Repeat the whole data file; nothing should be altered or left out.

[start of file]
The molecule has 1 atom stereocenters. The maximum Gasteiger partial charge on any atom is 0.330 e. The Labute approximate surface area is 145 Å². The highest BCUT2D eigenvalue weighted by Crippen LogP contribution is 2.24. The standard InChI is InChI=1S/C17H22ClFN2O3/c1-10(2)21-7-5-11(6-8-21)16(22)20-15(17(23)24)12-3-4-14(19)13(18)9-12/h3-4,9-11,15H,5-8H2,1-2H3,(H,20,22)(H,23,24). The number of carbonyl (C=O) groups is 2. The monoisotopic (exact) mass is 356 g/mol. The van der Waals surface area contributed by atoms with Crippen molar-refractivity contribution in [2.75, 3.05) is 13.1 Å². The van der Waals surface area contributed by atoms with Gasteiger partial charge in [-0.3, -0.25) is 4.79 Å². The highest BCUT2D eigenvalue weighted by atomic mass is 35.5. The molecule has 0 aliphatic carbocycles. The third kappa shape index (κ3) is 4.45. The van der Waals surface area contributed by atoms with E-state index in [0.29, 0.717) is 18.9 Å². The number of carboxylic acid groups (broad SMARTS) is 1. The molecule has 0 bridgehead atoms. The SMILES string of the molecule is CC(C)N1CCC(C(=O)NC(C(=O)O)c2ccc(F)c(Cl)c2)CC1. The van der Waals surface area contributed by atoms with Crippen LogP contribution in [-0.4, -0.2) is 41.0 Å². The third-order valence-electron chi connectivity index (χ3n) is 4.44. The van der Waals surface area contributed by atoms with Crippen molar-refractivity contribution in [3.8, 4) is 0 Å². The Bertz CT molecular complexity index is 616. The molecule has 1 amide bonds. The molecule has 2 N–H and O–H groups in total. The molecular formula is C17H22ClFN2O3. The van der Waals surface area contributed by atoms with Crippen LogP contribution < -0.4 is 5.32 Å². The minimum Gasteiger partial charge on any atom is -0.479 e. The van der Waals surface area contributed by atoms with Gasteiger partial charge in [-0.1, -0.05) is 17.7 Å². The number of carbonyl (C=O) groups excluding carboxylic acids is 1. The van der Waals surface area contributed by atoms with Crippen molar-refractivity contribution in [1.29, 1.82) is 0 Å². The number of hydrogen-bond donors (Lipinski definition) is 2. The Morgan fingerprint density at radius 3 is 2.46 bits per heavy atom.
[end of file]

The molecule has 1 atom stereocenters. The maximum Gasteiger partial charge on any atom is 0.330 e. The Labute approximate surface area is 145 Å². The highest BCUT2D eigenvalue weighted by Crippen LogP contribution is 2.24. The standard InChI is InChI=1S/C17H22ClFN2O3/c1-10(2)21-7-5-11(6-8-21)16(22)20-15(17(23)24)12-3-4-14(19)13(18)9-12/h3-4,9-11,15H,5-8H2,1-2H3,(H,20,22)(H,23,24). The number of carbonyl (C=O) groups is 2. The monoisotopic (exact) mass is 356 g/mol. The van der Waals surface area contributed by atoms with Crippen molar-refractivity contribution in [2.75, 3.05) is 13.1 Å². The van der Waals surface area contributed by atoms with Gasteiger partial charge in [-0.3, -0.25) is 4.79 Å². The highest BCUT2D eigenvalue weighted by atomic mass is 35.5. The molecule has 0 aliphatic carbocycles. The third kappa shape index (κ3) is 4.45. The van der Waals surface area contributed by atoms with E-state index in [0.29, 0.717) is 18.9 Å². The number of carboxylic acid groups (broad SMARTS) is 1. The molecule has 0 bridgehead atoms. The SMILES string of the molecule is CC(C)N1CCC(C(=O)NC(C(=O)O)c2ccc(F)c(Cl)c2)CC1. The van der Waals surface area contributed by atoms with Crippen LogP contribution in [-0.4, -0.2) is 41.0 Å². The third-order valence-electron chi connectivity index (χ3n) is 4.44. The van der Waals surface area contributed by atoms with Crippen molar-refractivity contribution in [3.8, 4) is 0 Å². The Bertz CT molecular complexity index is 616. The molecule has 1 amide bonds. The molecule has 2 N–H and O–H groups in total. The molecular formula is C17H22ClFN2O3. The van der Waals surface area contributed by atoms with Crippen LogP contribution < -0.4 is 5.32 Å². The minimum Gasteiger partial charge on any atom is -0.479 e. The van der Waals surface area contributed by atoms with Gasteiger partial charge in [-0.1, -0.05) is 17.7 Å². The number of carbonyl (C=O) groups excluding carboxylic acids is 1. The van der Waals surface area contributed by atoms with Crippen molar-refractivity contribution in [1.29, 1.82) is 0 Å². The number of hydrogen-bond donors (Lipinski definition) is 2. The Morgan fingerprint density at radius 3 is 2.46 bits per heavy atom.